Join the Pirates

John Levique Pirate DaysAfter the pirate show, it was time to return to the shops, the vendor tents, the shows, and a chance to dine on the waterfront. Despite the all the activity, the parking was reasonably priced and easy to find. Thanks to the small size of John’s Pass Village and Boardwalk, it was not difficult to find the car again. The event was a lot of fun, which it always is. Visitors to this yearly festival are advised to check the online schedule. It will help guide you toward the times when bands are playing, when the pirate invasions and battles occur, and promotional specials offered by bars of John’s Pass. If you are living in the area, or you plan to visit in May, be sure to check this event out in the coming years. John Levique Pirate Days really is one of the best events of the year.

Pirate Battle Video

 

Other posts you might enjoy:

Treasure Island Kite Festival and Sport Kite Competition

Pass A Grille Chowder Challenge

Salvador Dali Museum

 

Barrier Island Touring

Touring Barrier Island Heaven

Barrier Island Touring with Private Island Charters

Anclote River ParkWhen Private Island Charters extended an invitation to tour the barrier islands of the coast, the offer was impossible to refuse. The tour started at Anclote River Park, a well-known destination for Tarpon Springs locals. While the park is not so much a destination for tourists, it does have many positive draws. Aside from the boat ramp, it has picnic pavilions with lots of shade of trees around, a swimming beach, and a Native American mound site. We set off from the boat dock at the park and headed out the boaters’ channel at the mouth of the river.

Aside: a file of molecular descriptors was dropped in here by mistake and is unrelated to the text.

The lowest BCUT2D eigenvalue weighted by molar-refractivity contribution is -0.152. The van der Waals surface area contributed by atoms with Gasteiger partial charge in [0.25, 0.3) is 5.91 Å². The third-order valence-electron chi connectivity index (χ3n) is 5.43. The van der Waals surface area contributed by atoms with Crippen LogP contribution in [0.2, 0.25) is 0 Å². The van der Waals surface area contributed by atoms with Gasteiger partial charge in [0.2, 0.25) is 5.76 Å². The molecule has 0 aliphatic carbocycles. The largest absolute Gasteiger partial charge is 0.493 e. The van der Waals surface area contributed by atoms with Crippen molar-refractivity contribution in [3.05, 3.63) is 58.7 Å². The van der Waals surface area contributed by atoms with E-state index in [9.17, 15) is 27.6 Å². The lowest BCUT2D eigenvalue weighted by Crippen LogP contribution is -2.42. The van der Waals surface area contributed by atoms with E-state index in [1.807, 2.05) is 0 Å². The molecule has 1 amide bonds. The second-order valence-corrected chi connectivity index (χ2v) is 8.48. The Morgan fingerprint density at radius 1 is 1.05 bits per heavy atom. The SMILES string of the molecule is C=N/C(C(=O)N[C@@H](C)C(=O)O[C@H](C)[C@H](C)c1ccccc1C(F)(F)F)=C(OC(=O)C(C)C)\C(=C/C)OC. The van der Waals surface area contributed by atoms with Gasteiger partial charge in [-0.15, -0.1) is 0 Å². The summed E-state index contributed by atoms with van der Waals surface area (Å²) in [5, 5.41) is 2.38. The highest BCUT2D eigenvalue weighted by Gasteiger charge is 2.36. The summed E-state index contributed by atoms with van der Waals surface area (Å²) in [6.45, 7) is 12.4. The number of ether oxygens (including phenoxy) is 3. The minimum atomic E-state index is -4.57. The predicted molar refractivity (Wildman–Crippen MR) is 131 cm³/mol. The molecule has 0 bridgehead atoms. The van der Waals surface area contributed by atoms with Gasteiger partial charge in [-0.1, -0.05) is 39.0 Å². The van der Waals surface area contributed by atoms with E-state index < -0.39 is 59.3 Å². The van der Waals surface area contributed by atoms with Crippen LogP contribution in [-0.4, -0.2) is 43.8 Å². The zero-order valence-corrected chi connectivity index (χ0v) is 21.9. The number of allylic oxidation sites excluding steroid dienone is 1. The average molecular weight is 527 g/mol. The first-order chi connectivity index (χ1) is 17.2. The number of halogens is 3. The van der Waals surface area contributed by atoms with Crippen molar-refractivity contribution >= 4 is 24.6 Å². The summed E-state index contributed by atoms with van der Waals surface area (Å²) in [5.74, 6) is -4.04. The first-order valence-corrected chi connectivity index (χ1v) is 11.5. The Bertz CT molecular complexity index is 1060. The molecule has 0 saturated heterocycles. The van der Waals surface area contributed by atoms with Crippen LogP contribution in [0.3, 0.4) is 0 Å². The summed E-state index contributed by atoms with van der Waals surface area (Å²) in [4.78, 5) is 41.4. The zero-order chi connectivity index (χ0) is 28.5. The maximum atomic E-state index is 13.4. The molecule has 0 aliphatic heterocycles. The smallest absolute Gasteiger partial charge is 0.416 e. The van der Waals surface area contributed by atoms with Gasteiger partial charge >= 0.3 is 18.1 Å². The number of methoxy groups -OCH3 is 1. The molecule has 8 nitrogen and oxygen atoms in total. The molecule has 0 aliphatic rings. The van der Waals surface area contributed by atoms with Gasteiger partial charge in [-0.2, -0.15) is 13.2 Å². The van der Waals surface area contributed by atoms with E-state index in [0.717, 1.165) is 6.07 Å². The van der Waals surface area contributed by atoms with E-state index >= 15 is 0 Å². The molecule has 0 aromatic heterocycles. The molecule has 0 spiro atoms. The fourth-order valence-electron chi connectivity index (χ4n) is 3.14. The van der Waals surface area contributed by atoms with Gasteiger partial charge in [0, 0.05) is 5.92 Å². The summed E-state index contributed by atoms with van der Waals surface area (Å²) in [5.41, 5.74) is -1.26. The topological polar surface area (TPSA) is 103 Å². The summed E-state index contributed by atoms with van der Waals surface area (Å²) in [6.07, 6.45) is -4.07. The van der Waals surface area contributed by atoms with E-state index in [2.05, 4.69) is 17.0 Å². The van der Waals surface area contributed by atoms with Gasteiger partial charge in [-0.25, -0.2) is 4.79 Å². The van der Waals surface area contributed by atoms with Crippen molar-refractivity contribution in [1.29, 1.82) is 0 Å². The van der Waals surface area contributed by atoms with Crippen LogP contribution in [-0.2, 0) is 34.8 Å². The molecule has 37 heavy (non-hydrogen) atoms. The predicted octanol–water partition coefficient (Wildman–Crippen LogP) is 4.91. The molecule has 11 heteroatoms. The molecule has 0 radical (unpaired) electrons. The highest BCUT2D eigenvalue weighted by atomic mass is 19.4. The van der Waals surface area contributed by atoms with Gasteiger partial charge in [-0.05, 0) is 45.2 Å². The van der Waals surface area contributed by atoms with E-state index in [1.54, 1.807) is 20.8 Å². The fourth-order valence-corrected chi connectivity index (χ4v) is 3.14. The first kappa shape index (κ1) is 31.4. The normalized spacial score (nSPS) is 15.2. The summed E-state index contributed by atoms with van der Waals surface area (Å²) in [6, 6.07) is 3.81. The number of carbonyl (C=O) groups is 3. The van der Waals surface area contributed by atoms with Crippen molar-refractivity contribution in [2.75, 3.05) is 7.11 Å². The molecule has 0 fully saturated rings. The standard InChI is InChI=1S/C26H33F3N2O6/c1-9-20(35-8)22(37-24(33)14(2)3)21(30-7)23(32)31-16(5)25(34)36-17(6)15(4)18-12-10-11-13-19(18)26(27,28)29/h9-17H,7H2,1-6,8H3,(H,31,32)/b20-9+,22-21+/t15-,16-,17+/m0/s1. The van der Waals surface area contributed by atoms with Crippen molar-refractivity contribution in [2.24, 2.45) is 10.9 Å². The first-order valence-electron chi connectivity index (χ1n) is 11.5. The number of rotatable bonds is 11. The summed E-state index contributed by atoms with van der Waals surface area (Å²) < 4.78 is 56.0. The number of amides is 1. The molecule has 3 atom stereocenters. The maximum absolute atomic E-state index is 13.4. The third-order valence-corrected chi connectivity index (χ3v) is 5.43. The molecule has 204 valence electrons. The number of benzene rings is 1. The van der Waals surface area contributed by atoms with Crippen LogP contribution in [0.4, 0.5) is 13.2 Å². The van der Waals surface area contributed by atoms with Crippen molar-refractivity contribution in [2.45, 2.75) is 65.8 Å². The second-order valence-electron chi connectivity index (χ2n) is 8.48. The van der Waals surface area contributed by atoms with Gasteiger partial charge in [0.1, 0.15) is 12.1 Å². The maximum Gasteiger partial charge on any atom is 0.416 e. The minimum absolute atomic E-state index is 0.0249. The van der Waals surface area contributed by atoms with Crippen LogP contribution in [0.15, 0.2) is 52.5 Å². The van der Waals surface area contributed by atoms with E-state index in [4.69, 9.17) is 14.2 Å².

North Sandbar

North SandbarOur first destination was the island that most locals call North Sand Bar. It is part of a long sandbar that has risen above the water. It now supports mangrove trees, bushes and grass, despite being very small. The sands are perfectly soft, and bright. A few people were strolling the island while a number of private fishermen worked the shallows around the island. It is a beautiful place, which is most often a peaceful place to enjoy near solitude on remarkable beaches. We took a tour of the island on foot after dropping anchor. With such an abundance of shallows, it is a great place for wading.  After circling the island on foot, which took only minutes, we waded out into the shallows of the sand bar. Then, with more to see ahead of us, we climbed back onto the boat and headed off for more island exploring.

 

Island Currents

Anclote Key sandbarNorth Sandbar nearly connects to Anclote Key to the south but is cut off by a strong current that flows between. Anclote Key is a three mile long island that is uninhabited. It is well established, with forests and grasses along its length. Visitors to the island can almost always enjoy solitude on its beaches. The island also has a lighthouse from the 1800s. While visitors can no longer climb the tower, it is nice for photographs as well as being an important part of local history. We cruised by the northern end of the island using the channel between the island and the sandbar. Because the day was slightly windy, we did not stop the Private Islands Charter boat on Anclote Key, due to the higher surf rolling onto its western side, which is where the beaches are.